The 2012 peanut production season was literally one for the record books, with growers throughout the U.S. making record-high yields and production. Having accomplished such a feat, many in the industry are asking, “What’s next?” For the answer to this question, it’s important to take a look at what is in the peanut research pipeline — those problems, issues and initiatives currently being addressed that will lead to even more efficient and profitable peanut production. This series on “Pipelines to Peanut Profitability” is taking an in-depth look at these areas of research, what they could mean to growers, and when producers can expect to see practical, on-farm applications of this research.

Researchers across the Southeast’s Peanut Belt have long known the devastating impact of nematodes on crop yields and have made significant strides in developing delivery systems to significantly reduce the risk.

However, in recent years development of site specific delivery systems on row crops has been virtually stopped by a lack of reliable nematicides to deliver.

At Clemson University, Plant Pathologist John Mueller and a team of researchers headed by Ag Engineer Ahmad Khalilian developed a workable system to deliver varying rates of the two most popular peanut nematicides, Temik 15G and Telone II.

The problem is Temik is no longer on the market and Telone II is frequently in short supply.

“Over the past few years we’ve done on-farm work with growers who have used a simple on-off system of delivering either Temik or Telone, and some have been very successful with it.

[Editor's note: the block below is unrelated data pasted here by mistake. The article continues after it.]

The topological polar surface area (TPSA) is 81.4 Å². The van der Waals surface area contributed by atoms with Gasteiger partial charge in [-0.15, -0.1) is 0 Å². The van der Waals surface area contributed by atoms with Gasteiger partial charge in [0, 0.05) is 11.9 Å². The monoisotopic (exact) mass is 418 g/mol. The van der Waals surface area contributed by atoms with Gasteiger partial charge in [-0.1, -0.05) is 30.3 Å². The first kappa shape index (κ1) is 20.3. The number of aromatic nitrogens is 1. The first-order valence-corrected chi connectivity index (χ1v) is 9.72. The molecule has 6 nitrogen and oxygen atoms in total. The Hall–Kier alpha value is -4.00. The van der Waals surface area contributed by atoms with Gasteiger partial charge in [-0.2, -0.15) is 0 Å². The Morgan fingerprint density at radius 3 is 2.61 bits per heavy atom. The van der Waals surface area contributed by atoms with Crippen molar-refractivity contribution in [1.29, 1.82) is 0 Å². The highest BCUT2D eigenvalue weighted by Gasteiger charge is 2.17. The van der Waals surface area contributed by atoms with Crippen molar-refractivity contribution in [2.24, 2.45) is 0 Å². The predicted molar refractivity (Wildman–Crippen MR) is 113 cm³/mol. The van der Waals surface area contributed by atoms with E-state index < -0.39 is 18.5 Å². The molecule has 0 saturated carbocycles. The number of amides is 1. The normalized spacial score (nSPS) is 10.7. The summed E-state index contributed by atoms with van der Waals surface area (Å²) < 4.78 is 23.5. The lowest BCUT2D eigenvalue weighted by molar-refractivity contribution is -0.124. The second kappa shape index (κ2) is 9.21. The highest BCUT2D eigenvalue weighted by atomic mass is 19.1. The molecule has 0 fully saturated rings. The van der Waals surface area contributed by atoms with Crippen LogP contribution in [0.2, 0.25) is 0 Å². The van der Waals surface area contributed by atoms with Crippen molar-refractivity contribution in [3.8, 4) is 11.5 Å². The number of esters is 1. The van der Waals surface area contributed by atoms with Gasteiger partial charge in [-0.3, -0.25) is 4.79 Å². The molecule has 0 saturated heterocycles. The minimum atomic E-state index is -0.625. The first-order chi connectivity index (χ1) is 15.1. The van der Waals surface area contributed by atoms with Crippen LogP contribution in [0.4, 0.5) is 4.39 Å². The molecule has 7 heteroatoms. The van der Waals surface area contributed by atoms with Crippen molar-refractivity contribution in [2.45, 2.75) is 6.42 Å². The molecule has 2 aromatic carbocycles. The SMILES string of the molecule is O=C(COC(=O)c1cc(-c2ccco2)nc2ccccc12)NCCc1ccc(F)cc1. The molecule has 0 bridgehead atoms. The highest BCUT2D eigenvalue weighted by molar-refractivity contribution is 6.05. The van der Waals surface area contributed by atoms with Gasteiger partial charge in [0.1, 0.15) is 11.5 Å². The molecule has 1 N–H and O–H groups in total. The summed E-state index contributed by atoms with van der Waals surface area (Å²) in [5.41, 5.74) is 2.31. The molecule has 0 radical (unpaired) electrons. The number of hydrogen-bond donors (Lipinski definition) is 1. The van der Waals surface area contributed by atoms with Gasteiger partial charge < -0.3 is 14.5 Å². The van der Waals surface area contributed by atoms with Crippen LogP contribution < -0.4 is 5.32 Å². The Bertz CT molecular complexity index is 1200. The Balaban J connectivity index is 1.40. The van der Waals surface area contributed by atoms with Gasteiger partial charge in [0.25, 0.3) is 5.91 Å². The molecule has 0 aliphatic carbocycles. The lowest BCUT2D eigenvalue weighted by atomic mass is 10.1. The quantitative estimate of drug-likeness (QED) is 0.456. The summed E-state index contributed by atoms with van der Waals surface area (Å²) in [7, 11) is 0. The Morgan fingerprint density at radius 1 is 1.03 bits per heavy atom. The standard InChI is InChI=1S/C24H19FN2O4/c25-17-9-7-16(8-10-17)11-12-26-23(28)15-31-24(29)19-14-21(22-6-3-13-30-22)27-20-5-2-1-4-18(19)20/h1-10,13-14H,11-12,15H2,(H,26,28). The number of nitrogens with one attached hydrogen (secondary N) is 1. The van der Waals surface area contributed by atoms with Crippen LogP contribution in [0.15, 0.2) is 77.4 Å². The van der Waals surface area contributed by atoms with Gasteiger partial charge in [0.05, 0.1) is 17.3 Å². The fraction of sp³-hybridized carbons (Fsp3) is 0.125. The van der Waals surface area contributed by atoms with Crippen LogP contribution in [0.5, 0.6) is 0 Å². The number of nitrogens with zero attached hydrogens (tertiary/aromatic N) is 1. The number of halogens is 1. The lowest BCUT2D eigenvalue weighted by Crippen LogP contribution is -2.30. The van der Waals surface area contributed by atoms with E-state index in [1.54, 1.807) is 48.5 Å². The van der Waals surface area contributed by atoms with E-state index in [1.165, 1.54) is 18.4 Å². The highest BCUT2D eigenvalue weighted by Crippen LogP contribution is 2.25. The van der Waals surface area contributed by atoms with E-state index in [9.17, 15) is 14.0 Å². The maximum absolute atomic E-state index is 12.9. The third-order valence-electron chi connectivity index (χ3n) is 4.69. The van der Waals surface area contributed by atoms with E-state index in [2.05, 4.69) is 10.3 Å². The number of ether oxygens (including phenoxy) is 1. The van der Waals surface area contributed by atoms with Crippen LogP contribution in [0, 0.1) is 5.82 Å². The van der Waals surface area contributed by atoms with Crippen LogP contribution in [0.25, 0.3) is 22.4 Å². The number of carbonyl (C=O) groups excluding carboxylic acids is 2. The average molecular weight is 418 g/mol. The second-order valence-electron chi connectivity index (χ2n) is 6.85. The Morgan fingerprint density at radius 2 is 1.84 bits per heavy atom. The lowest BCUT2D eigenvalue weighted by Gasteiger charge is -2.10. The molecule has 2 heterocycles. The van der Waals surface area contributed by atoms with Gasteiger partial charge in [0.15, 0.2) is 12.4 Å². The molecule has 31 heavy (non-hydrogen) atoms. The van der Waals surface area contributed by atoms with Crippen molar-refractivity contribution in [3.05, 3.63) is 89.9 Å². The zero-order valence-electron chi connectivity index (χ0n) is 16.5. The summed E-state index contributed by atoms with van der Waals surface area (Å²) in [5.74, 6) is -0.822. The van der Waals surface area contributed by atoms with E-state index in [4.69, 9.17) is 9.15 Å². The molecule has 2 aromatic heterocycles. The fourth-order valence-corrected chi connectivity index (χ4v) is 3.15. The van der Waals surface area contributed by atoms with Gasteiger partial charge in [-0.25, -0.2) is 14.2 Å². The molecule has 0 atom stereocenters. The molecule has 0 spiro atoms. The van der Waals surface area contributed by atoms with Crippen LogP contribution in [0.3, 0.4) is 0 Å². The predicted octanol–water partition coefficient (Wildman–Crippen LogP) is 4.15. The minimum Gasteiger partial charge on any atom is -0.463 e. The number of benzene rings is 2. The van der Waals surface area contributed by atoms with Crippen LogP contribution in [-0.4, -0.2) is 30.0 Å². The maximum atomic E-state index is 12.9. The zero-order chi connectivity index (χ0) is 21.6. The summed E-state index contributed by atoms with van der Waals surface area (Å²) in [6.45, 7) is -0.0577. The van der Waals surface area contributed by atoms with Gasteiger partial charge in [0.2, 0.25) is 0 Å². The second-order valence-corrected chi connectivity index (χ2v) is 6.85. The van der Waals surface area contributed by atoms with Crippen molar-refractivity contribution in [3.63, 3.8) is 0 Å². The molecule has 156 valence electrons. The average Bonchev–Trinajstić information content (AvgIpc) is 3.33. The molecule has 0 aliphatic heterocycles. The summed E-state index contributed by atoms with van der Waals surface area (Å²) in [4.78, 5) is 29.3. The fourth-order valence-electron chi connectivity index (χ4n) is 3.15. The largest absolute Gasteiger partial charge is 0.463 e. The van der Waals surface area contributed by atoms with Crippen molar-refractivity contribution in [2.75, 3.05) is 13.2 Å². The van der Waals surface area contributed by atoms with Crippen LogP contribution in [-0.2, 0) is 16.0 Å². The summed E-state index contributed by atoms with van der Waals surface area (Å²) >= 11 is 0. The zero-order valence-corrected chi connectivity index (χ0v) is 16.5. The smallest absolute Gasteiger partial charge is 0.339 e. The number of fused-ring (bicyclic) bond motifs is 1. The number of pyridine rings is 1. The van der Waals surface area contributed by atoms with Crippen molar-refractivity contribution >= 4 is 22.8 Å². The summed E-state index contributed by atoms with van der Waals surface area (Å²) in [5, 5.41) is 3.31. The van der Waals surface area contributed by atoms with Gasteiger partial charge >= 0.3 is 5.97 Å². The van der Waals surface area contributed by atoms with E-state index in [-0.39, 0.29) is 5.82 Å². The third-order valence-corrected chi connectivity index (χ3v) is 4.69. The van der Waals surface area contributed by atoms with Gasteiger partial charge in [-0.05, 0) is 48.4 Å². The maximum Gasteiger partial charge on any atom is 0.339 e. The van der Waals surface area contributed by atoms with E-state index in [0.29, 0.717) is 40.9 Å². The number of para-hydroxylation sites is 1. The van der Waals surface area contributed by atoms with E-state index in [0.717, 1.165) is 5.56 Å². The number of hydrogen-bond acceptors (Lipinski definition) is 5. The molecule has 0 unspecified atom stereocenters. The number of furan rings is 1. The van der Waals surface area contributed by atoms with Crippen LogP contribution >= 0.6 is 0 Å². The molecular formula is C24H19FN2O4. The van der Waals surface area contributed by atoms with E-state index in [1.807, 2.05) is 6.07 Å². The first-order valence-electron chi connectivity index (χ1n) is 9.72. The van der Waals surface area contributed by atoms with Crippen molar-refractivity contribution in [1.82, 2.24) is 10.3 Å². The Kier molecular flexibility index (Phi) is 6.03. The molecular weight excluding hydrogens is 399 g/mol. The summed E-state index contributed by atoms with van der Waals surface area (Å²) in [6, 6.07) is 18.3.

“With Telone II, if it’s available, it will cost a grower $40-$60 per acre, so they first have to be very sure they have a nematode problem that is severe enough to warrant this expensive type of nematicide treatment,” Mueller says.

Doug Jarrell, who farms near Estill, S.C., has used the Clemson-developed nematicide delivery system successfully.

Working with Thomas Ag Crop Management, Jarrell developed a soil map for most of the 1,500 acre farming operation he operates with his father B.L. Jarrell. The map shows fields categorized as low, medium and high risk for developing damaging nematode populations.

Using a simple off-on system developed by Clemson University researchers, he uses this variable rate application method to apply higher rates of nematicides in fields with higher risks of nematodes and applies less or none to fields with low risk of nematode damage.

When he first started working with variable rate nematicides, he used Telone II in fields with high risk of damaging nematode populations.

In cotton, even in high risk fields in which he used Telone II, he says he still used the standard five pounds per acre of Temik 15G. Now Temik is gone, so the option of using it is off the table for now.